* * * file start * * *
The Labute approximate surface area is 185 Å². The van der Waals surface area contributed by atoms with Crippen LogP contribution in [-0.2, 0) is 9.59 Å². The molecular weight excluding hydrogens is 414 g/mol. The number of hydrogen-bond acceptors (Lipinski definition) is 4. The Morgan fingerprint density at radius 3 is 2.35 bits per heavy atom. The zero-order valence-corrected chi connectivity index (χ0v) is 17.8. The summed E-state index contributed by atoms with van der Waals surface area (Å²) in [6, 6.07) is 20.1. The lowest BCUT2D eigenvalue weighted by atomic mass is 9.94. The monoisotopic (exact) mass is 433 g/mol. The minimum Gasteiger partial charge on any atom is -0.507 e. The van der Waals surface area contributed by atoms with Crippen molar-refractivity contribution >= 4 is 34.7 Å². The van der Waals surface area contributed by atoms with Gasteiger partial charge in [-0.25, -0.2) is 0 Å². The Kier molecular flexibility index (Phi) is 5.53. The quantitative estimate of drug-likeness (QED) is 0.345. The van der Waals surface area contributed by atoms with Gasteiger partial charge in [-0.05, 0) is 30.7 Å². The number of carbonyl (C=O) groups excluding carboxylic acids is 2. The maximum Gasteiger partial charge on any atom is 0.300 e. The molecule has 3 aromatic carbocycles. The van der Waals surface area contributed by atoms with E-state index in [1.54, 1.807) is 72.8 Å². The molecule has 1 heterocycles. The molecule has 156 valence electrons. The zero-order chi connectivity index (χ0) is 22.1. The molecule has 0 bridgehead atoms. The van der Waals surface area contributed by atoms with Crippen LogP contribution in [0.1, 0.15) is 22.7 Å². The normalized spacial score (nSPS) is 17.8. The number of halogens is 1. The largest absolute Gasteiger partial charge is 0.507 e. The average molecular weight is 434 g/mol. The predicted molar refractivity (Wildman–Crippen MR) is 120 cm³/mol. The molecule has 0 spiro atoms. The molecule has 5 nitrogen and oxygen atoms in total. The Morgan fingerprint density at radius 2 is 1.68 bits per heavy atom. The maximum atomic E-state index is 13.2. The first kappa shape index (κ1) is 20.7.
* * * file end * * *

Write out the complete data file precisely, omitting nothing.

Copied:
The Labute approximate surface area is 185 Å². The van der Waals surface area contributed by atoms with Crippen LogP contribution in [-0.2, 0) is 9.59 Å². The molecular weight excluding hydrogens is 414 g/mol. The number of hydrogen-bond acceptors (Lipinski definition) is 4. The Morgan fingerprint density at radius 3 is 2.35 bits per heavy atom. The zero-order valence-corrected chi connectivity index (χ0v) is 17.8. The summed E-state index contributed by atoms with van der Waals surface area (Å²) in [6, 6.07) is 20.1. The lowest BCUT2D eigenvalue weighted by atomic mass is 9.94. The monoisotopic (exact) mass is 433 g/mol. The minimum Gasteiger partial charge on any atom is -0.507 e. The van der Waals surface area contributed by atoms with Crippen molar-refractivity contribution >= 4 is 34.7 Å². The van der Waals surface area contributed by atoms with Gasteiger partial charge in [-0.25, -0.2) is 0 Å². The Kier molecular flexibility index (Phi) is 5.53. The quantitative estimate of drug-likeness (QED) is 0.345. The van der Waals surface area contributed by atoms with Gasteiger partial charge in [-0.05, 0) is 30.7 Å². The number of carbonyl (C=O) groups excluding carboxylic acids is 2. The maximum Gasteiger partial charge on any atom is 0.300 e. The molecule has 3 aromatic carbocycles. The van der Waals surface area contributed by atoms with E-state index in [1.54, 1.807) is 72.8 Å². The molecule has 1 heterocycles. The molecule has 156 valence electrons. The zero-order chi connectivity index (χ0) is 22.1. The molecule has 0 bridgehead atoms. The van der Waals surface area contributed by atoms with Crippen LogP contribution in [0.1, 0.15) is 22.7 Å². The normalized spacial score (nSPS) is 17.8. The number of halogens is 1. The largest absolute Gasteiger partial charge is 0.507 e. The average molecular weight is 434 g/mol. The predicted molar refractivity (Wildman–Crippen MR) is 120 cm³/mol. The molecule has 0 spiro atoms. The molecule has 5 nitrogen and oxygen atoms in total. The Morgan fingerprint density at radius 2 is 1.68 bits per heavy atom. The maximum atomic E-state index is 13.2. The first kappa shape index (κ1) is 20.7.